THE family of an American woman who gouged her own eyeballs out in a drug-induced haze wants to warn others about the dangers of addiction.
Kaylee Muthart, 20, was left permanently blinded after she intentionally scratched out her own eyes and was seen holding an eyeball on February 6 in front of a church in South Carolina.
According to the Post, the young woman - who doctors believe was high on tainted methamphetamine - reportedly started fighting off people who were trying to help her.
Experiencing delusions, she believed that the world was "upside down" and that she needed to "sacrifice her eyes" to go to heaven.
Emergency responders were eventually able to render aid and fly her to Greenville Memorial Hospital, where she remains in recovery.
Her mother, Katy Tompkins, said that she arrived at the hospital to find out that her daughter was now blind.
"That was a struggle, I can't even explain that feeling when I found out, it was horrifying. Complete terror," said Ms Tompkins.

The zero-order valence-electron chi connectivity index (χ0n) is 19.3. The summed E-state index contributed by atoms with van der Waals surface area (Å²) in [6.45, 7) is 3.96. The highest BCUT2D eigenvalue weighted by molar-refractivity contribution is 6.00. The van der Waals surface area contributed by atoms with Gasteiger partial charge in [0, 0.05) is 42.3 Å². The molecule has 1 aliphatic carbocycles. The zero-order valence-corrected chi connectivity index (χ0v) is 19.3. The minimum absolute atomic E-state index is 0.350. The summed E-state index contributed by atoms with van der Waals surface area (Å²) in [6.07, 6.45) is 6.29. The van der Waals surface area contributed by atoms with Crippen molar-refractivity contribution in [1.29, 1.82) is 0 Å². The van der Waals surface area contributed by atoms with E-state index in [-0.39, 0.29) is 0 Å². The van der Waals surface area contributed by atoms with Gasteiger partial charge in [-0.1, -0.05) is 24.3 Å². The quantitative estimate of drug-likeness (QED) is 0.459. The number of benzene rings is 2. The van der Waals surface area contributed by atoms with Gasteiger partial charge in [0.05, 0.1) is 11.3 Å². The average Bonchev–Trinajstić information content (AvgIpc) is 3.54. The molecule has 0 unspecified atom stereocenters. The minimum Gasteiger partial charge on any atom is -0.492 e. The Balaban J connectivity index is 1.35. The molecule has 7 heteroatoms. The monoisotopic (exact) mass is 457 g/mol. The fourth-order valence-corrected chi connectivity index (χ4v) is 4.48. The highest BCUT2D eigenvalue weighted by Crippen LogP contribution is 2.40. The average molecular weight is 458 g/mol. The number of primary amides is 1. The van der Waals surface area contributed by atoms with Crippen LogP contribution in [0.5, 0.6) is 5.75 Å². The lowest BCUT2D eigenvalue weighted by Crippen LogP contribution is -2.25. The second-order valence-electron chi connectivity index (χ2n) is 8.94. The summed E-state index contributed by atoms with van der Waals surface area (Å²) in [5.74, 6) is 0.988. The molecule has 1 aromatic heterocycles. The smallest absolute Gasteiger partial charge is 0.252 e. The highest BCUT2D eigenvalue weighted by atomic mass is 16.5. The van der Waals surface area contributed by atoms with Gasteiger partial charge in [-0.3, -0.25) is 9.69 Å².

"I was thankful she was alive, but I knew something was wrong with her."
The 20-year-old, however, will have to get prosthetics in order to maintain her facial structure, according to doctors.
Tompkins said that she is sharing her daughter's story as a cautionary tale.
"This is something you never think is going to happen to you, but it did," Ms Tompkins said. "A lot of the mothers I talked to have kids that have been addicted to heroin for 10, 15 years and I'm like, 'How did you get through it?' My daughter was doing it for six months and it literally tore me up."
According to the Daily Mail, Kaylee remains hospitalised where she will receive prosthetic eyeballs. When she is released she will learn to live without sight and warn other young people about the dangers of drug use.
In the GoFundMe page which Ms Tompkins started to raise money for a seeing eye dog for Kaylee, she posted: "If Kaylee's story can help just one person, something good can come of this tragedy in our family. We are truly grateful for all the prayers and help we've received thus far and ask that you give whatever you can and continue to pray for us. The sooner we can provide Kaylee with a service dog, the sooner we can help her get back on her feet."
This article first appeared in the New York Post and is republished with permission.
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